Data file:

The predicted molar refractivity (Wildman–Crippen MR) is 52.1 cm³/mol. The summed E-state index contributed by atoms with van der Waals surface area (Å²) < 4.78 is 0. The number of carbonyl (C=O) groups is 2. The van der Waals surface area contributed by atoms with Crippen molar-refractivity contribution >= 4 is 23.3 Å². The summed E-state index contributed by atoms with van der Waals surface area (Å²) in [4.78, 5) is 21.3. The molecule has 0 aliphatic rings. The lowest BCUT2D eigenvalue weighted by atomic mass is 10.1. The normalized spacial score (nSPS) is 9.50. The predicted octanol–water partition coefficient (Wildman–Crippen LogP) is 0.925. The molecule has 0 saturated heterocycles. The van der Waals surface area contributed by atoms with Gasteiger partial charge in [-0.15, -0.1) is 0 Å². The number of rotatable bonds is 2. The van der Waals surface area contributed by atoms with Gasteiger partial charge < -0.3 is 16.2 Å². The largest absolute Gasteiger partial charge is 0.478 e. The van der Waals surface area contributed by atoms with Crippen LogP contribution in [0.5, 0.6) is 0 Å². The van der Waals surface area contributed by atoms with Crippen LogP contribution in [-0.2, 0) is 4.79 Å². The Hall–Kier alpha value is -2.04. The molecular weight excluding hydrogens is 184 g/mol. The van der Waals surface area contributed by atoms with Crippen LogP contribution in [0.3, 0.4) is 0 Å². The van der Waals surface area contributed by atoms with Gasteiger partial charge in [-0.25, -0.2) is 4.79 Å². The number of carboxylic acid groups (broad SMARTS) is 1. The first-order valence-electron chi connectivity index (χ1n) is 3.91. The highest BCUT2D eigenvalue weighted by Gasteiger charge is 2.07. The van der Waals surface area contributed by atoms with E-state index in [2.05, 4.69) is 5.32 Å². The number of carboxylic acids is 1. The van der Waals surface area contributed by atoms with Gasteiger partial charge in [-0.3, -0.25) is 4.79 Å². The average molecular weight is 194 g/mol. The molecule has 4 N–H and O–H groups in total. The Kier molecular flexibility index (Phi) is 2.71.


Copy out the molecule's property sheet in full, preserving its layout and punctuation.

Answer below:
The predicted molar refractivity (Wildman–Crippen MR) is 52.1 cm³/mol. The summed E-state index contributed by atoms with van der Waals surface area (Å²) < 4.78 is 0. The number of carbonyl (C=O) groups is 2. The van der Waals surface area contributed by atoms with Crippen molar-refractivity contribution >= 4 is 23.3 Å². The summed E-state index contributed by atoms with van der Waals surface area (Å²) in [4.78, 5) is 21.3. The molecule has 0 aliphatic rings. The lowest BCUT2D eigenvalue weighted by atomic mass is 10.1. The normalized spacial score (nSPS) is 9.50. The predicted octanol–water partition coefficient (Wildman–Crippen LogP) is 0.925. The molecule has 0 saturated heterocycles. The van der Waals surface area contributed by atoms with Gasteiger partial charge in [-0.15, -0.1) is 0 Å². The number of rotatable bonds is 2. The van der Waals surface area contributed by atoms with Gasteiger partial charge < -0.3 is 16.2 Å². The largest absolute Gasteiger partial charge is 0.478 e. The van der Waals surface area contributed by atoms with Crippen LogP contribution in [0.5, 0.6) is 0 Å². The van der Waals surface area contributed by atoms with Crippen LogP contribution in [-0.2, 0) is 4.79 Å². The Hall–Kier alpha value is -2.04. The molecular weight excluding hydrogens is 184 g/mol. The van der Waals surface area contributed by atoms with Crippen LogP contribution in [0.3, 0.4) is 0 Å². The van der Waals surface area contributed by atoms with Gasteiger partial charge in [-0.25, -0.2) is 4.79 Å². The number of carboxylic acid groups (broad SMARTS) is 1. The first-order valence-electron chi connectivity index (χ1n) is 3.91. The highest BCUT2D eigenvalue weighted by Gasteiger charge is 2.07. The van der Waals surface area contributed by atoms with E-state index in [2.05, 4.69) is 5.32 Å². The number of carboxylic acids is 1. The van der Waals surface area contributed by atoms with Gasteiger partial charge in [-0.3, -0.25) is 4.79 Å². The average molecular weight is 194 g/mol. The molecule has 4 N–H and O–H groups in total. The Kier molecular flexibility index (Phi) is 2.71.